Nauvoo Illinois Temple

The Nauvoo Illinois Temple in sunset n Nauvoo, Illinois on Saturday, May 29, 2021. Credit: Jeffrey D. Allred, Deseret News
The Nauvoo Illinois Temple in Nauvoo, Illinois on Saturday, May 29, 2021. Credit: Jeffrey D. Allred, Deseret News
The Nauvoo Ilinois Temple in Nauvoo, Illinois on Saturday, May 29, 2021. Credit: Jeffrey D. Allred, Deseret News
Nauvoo Illinois Temple Credit: Intellectual Reserve Inc.

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Announced: April 4, 1999.

Location: 50 North Wells, Nauvoo, Ill. 62354-0310; 217-453-6252.

Site: About 4 acres.

Exterior finish: Limestone quarried in Alabama, a near duplicate of the original stone.

Temple design: Several styles.

Architect: FFKR Architecture of Salt Lake City, Utah.

Project director: Stephen Jacobsen.

Project manager: Gale Mair.

Project superintendent: Richard Holbrook.

Contractor: Legacy Constructors of Salt Lake City, Utah.

Rooms: Assembly room, baptistry, chapel, five progressive instruction rooms and celestial room, and six sealing rooms.

Total floor area: 47,000 square feet.

Dimensions: 128 feet by 88 feet; 150 feet high.

District: Five stakes in western Illinois and eastern Iowa.

Groundbreaking, site dedication: Oct. 24, 1999, by President Gordon B. Hinckley; cornerstone laying Nov. 5, 2000, by President Spencer W. Kimball.

Dedication: June 27-30, 2002, by President Gordon B. Hinckley in 13 sessions transmitted by satellite to members around the world, including Europe East and Asia areas.

Dedicatory Prayer

Done by President Gordon B. Hinckley

Almighty God, we come unto Thee in solemn and reverent prayer in the name of Thy Beloved Son, our Redeemer, even the Lord Jesus Christ.

On this same site in the year 1841, Thy people, under the direction of the Prophet Joseph Smith, and in obedience to revelation from Thee, began construction of a temple to the Most High. They spared nothing in their efforts. They used the best materials, and with great skill and in a spirit of consecration, they labored through the years. Even when their Prophet and Patriarch were murdered by the ruthless mob in Carthage, the work on this structure continued. So did persecution against them. Denied the protection of the law and left to the mercy of the mob, they knew they would be forced to abandon their homes, their farms, and their city. Nonetheless, they determined to complete the temple.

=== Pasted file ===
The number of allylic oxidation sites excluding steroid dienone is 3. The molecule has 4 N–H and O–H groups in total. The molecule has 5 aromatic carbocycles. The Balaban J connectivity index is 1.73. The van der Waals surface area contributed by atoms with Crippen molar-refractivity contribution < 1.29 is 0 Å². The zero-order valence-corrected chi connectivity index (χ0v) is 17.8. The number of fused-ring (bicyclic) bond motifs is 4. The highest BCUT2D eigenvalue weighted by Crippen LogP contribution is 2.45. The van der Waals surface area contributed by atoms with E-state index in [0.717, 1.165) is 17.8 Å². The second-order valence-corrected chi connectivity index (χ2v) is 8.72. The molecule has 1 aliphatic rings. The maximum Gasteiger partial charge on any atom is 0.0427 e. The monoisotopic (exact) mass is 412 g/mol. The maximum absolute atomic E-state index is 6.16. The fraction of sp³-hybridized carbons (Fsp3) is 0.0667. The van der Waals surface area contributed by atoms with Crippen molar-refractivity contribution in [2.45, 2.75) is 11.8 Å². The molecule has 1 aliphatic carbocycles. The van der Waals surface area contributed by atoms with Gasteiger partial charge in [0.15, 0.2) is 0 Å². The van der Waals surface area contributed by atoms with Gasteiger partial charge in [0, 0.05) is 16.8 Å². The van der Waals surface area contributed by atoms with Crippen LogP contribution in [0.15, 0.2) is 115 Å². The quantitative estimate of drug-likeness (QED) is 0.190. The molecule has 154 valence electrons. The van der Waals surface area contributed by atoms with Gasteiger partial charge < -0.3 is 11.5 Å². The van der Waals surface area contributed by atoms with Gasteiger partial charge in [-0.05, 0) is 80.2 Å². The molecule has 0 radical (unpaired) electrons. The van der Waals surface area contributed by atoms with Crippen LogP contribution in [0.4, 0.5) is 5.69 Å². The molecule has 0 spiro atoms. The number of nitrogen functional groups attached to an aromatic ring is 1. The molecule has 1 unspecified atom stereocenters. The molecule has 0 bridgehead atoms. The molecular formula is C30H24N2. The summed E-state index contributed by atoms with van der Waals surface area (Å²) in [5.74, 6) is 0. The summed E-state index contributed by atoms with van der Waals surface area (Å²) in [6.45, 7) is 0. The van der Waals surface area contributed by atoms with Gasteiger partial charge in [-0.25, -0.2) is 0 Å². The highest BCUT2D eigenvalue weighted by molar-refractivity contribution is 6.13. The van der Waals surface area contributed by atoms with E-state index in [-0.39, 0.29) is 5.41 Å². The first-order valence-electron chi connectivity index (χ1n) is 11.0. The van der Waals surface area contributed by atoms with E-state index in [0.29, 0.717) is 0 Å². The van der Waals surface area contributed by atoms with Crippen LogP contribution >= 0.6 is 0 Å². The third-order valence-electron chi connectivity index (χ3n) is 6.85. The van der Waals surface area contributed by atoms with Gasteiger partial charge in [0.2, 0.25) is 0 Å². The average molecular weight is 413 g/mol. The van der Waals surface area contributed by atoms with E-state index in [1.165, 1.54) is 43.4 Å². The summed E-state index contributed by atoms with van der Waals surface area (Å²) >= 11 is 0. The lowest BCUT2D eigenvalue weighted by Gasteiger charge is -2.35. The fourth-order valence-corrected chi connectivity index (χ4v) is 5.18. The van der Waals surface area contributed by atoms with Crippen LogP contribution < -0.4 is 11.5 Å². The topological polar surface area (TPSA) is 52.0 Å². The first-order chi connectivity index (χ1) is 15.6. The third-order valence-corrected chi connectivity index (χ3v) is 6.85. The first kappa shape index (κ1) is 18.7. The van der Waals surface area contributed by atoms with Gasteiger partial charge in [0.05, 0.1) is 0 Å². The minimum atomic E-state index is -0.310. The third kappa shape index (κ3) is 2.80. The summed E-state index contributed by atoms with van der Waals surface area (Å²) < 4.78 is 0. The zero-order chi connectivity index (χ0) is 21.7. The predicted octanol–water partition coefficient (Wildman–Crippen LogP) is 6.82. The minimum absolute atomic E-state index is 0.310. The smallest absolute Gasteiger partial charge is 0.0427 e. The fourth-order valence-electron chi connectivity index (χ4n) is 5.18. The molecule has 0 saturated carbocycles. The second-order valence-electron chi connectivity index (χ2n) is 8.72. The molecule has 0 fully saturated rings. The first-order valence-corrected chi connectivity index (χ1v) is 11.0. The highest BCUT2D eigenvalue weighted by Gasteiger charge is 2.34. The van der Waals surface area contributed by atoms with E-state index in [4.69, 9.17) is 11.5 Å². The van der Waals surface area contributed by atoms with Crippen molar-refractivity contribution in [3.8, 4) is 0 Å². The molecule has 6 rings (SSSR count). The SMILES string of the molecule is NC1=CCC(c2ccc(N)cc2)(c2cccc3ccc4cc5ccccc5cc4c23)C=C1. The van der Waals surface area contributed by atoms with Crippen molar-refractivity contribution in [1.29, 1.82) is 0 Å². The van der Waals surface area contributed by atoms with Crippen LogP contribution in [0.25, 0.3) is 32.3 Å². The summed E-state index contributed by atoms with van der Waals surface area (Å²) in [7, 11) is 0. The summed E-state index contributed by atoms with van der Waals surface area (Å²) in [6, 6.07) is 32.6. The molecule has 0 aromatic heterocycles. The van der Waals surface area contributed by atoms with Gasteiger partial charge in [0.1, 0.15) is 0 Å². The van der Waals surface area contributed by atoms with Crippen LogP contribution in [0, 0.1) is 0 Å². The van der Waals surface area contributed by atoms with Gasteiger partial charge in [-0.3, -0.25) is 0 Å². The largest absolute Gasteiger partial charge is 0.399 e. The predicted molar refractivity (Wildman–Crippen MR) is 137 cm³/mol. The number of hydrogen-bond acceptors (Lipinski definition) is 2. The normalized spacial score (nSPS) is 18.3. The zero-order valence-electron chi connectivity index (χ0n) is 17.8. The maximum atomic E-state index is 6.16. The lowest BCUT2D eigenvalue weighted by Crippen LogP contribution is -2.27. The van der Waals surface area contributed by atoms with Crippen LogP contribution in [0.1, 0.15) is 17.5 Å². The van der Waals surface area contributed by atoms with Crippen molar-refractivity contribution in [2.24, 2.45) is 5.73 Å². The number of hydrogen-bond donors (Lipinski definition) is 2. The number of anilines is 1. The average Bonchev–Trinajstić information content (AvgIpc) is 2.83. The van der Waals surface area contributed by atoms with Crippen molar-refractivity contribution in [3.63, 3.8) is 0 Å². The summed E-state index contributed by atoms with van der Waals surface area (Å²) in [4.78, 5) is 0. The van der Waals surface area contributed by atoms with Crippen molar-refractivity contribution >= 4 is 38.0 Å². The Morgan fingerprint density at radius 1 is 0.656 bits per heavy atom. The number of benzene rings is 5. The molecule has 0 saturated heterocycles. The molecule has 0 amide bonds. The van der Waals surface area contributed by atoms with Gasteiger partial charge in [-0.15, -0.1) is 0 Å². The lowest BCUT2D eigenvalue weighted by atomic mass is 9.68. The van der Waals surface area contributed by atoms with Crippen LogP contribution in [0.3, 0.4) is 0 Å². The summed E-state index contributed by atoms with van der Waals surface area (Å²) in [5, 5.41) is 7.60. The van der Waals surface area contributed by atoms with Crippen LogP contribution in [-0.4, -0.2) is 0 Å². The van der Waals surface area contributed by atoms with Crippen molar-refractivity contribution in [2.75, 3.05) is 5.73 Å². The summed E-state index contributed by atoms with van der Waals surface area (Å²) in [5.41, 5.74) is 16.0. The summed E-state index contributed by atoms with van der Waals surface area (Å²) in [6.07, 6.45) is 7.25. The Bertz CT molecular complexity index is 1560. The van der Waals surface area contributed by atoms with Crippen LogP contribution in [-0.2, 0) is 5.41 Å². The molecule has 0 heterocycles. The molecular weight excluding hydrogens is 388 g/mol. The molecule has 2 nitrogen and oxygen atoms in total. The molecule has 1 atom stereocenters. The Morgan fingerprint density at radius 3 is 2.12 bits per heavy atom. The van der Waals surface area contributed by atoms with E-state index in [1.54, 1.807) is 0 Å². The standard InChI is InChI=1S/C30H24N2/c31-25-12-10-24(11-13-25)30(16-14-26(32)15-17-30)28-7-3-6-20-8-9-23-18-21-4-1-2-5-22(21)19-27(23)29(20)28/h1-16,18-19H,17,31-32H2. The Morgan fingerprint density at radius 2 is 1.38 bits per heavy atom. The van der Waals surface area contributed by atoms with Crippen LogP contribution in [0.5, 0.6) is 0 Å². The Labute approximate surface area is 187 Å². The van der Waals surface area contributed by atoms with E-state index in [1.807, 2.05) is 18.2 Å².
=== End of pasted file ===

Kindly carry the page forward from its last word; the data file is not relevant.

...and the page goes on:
They did so, and in that holy house ordinances dealing with the things of eternity, as revealed from Thee, were administered to thousands. They then left Nauvoo in bitter winter weather, many of them crossing the Mississippi on the ice, bound for a place of asylum somewhere in the West.

Thou knowest, dear Father, of the travails of those who made that long journey. Many died and were buried along that trail of tears. Great was their suffering, tremendous their courage.

We thank Thee that those harsh days are now long past. We thank Thee for this season in which we live, with the many blessings of peace and prosperity which we enjoy at Thy hands. Thy Spirit has brooded over us and moved upon us, and in obedience to its prompting we have now reconstructed on this hallowed ground the temple that once stood here. Through the tithes of Thy people and the generosity of faithful Saints there has been brought together all of the elements and the necessary skills to create this magnificent structure.

And now, acting in the authority of the divine priesthood which comes from Thee, and in the name of Jesus Christ, our Lord, we dedicate and consecrate unto Thee and unto Him this the Nauvoo Illinois Temple of The Church of Jesus Christ of Latter-day Saints.

We dedicate the ground on which it stands with its beautiful vegetation, the footings, the foundation, the walls and the tower with its bell, all surmounted by the figure of Moroni. We dedicate the magnificent baptistry, the areas for the initiatory ordinances, the endowment rooms, the beautiful celestial room, the sealing rooms and their sacred altars. We dedicate every space and facility in this wonderful structure.

Brought together in splendid harmony are the stones of the walls, the carefully crafted woods, the decorative murals and other paintings, the drapes and carpets, the elegant windows and many other unique and beautiful features. The entire structure has become a treasured work of art.

We pray that Thou wilt accept of this our offering. The hearts of the children have literally turned to those fathers who worked on the original building. They have done so with love and a wonderful spirit of consecrated effort.